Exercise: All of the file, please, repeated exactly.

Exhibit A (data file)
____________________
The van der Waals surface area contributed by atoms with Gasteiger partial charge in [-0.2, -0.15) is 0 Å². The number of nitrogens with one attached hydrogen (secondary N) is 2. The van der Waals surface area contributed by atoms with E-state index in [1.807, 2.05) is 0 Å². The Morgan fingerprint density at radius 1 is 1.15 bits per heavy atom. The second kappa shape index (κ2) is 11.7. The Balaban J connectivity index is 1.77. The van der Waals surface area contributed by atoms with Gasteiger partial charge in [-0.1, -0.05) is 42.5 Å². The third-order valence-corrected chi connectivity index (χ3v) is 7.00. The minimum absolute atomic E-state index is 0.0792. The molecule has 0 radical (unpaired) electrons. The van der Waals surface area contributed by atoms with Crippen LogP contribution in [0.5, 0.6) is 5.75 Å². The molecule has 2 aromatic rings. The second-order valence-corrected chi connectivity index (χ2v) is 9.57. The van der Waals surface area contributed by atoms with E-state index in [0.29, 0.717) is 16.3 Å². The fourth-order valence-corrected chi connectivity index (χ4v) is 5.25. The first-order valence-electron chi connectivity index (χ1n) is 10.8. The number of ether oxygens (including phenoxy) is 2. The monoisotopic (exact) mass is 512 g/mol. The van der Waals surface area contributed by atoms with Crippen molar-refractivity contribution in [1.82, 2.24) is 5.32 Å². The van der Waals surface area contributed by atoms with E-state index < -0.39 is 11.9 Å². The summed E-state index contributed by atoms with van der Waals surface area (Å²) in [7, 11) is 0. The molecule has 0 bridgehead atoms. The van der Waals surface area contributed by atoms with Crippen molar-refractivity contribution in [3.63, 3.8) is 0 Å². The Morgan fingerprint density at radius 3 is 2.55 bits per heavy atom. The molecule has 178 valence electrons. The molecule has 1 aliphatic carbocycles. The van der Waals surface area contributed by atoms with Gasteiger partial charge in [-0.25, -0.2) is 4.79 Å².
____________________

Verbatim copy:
The van der Waals surface area contributed by atoms with Gasteiger partial charge in [-0.2, -0.15) is 0 Å². The number of nitrogens with one attached hydrogen (secondary N) is 2. The van der Waals surface area contributed by atoms with E-state index in [1.807, 2.05) is 0 Å². The Morgan fingerprint density at radius 1 is 1.15 bits per heavy atom. The second kappa shape index (κ2) is 11.7. The Balaban J connectivity index is 1.77. The van der Waals surface area contributed by atoms with Gasteiger partial charge in [-0.1, -0.05) is 42.5 Å². The third-order valence-corrected chi connectivity index (χ3v) is 7.00. The minimum absolute atomic E-state index is 0.0792. The molecule has 0 radical (unpaired) electrons. The van der Waals surface area contributed by atoms with Crippen LogP contribution in [0.5, 0.6) is 5.75 Å². The molecule has 2 aromatic rings. The second-order valence-corrected chi connectivity index (χ2v) is 9.57. The van der Waals surface area contributed by atoms with E-state index in [0.29, 0.717) is 16.3 Å². The fourth-order valence-corrected chi connectivity index (χ4v) is 5.25. The first-order valence-electron chi connectivity index (χ1n) is 10.8. The number of ether oxygens (including phenoxy) is 2. The monoisotopic (exact) mass is 512 g/mol. The van der Waals surface area contributed by atoms with Crippen molar-refractivity contribution in [1.82, 2.24) is 5.32 Å². The van der Waals surface area contributed by atoms with E-state index < -0.39 is 11.9 Å². The summed E-state index contributed by atoms with van der Waals surface area (Å²) in [7, 11) is 0. The molecule has 0 bridgehead atoms. The van der Waals surface area contributed by atoms with Crippen molar-refractivity contribution in [3.63, 3.8) is 0 Å². The Morgan fingerprint density at radius 3 is 2.55 bits per heavy atom. The molecule has 178 valence electrons. The molecule has 1 aliphatic carbocycles. The van der Waals surface area contributed by atoms with Gasteiger partial charge in [-0.25, -0.2) is 4.79 Å².